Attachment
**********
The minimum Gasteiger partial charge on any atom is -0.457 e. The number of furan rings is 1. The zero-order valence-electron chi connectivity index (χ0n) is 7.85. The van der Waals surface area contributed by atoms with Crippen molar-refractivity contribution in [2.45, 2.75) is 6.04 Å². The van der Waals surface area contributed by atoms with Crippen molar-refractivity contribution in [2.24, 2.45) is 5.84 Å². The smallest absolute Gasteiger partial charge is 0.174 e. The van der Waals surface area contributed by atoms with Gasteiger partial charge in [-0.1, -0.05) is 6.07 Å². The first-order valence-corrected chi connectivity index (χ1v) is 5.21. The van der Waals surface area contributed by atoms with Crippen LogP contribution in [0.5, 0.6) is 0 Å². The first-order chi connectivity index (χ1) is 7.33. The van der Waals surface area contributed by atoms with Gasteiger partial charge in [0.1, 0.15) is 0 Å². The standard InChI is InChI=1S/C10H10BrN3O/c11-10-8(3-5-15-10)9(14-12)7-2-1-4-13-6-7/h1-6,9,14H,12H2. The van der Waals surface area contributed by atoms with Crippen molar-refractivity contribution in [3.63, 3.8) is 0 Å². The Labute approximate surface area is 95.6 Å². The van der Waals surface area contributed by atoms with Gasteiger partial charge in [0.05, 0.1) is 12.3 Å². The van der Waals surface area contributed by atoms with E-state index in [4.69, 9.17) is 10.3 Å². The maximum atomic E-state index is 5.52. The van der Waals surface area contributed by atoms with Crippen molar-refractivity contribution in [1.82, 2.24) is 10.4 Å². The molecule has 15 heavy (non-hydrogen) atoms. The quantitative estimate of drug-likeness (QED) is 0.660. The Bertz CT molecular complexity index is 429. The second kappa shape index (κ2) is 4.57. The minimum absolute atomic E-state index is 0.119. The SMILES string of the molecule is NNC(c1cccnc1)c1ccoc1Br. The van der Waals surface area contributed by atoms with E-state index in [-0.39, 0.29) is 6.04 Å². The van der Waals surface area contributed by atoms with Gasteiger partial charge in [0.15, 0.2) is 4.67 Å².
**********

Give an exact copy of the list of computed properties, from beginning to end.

The minimum Gasteiger partial charge on any atom is -0.457 e. The number of furan rings is 1. The zero-order valence-electron chi connectivity index (χ0n) is 7.85. The van der Waals surface area contributed by atoms with Crippen molar-refractivity contribution in [2.45, 2.75) is 6.04 Å². The van der Waals surface area contributed by atoms with Crippen molar-refractivity contribution in [2.24, 2.45) is 5.84 Å². The smallest absolute Gasteiger partial charge is 0.174 e. The van der Waals surface area contributed by atoms with Gasteiger partial charge in [-0.1, -0.05) is 6.07 Å². The first-order valence-corrected chi connectivity index (χ1v) is 5.21. The van der Waals surface area contributed by atoms with Crippen LogP contribution in [0.5, 0.6) is 0 Å². The first-order chi connectivity index (χ1) is 7.33. The van der Waals surface area contributed by atoms with Gasteiger partial charge in [0.1, 0.15) is 0 Å². The standard InChI is InChI=1S/C10H10BrN3O/c11-10-8(3-5-15-10)9(14-12)7-2-1-4-13-6-7/h1-6,9,14H,12H2. The van der Waals surface area contributed by atoms with Crippen molar-refractivity contribution in [3.63, 3.8) is 0 Å². The Labute approximate surface area is 95.6 Å². The van der Waals surface area contributed by atoms with Gasteiger partial charge in [0.05, 0.1) is 12.3 Å². The van der Waals surface area contributed by atoms with E-state index in [4.69, 9.17) is 10.3 Å². The maximum atomic E-state index is 5.52. The van der Waals surface area contributed by atoms with Crippen molar-refractivity contribution in [1.82, 2.24) is 10.4 Å². The molecule has 15 heavy (non-hydrogen) atoms. The quantitative estimate of drug-likeness (QED) is 0.660. The Bertz CT molecular complexity index is 429. The second kappa shape index (κ2) is 4.57. The minimum absolute atomic E-state index is 0.119. The SMILES string of the molecule is NNC(c1cccnc1)c1ccoc1Br. The van der Waals surface area contributed by atoms with E-state index in [-0.39, 0.29) is 6.04 Å². The van der Waals surface area contributed by atoms with Gasteiger partial charge in [0.15, 0.2) is 4.67 Å².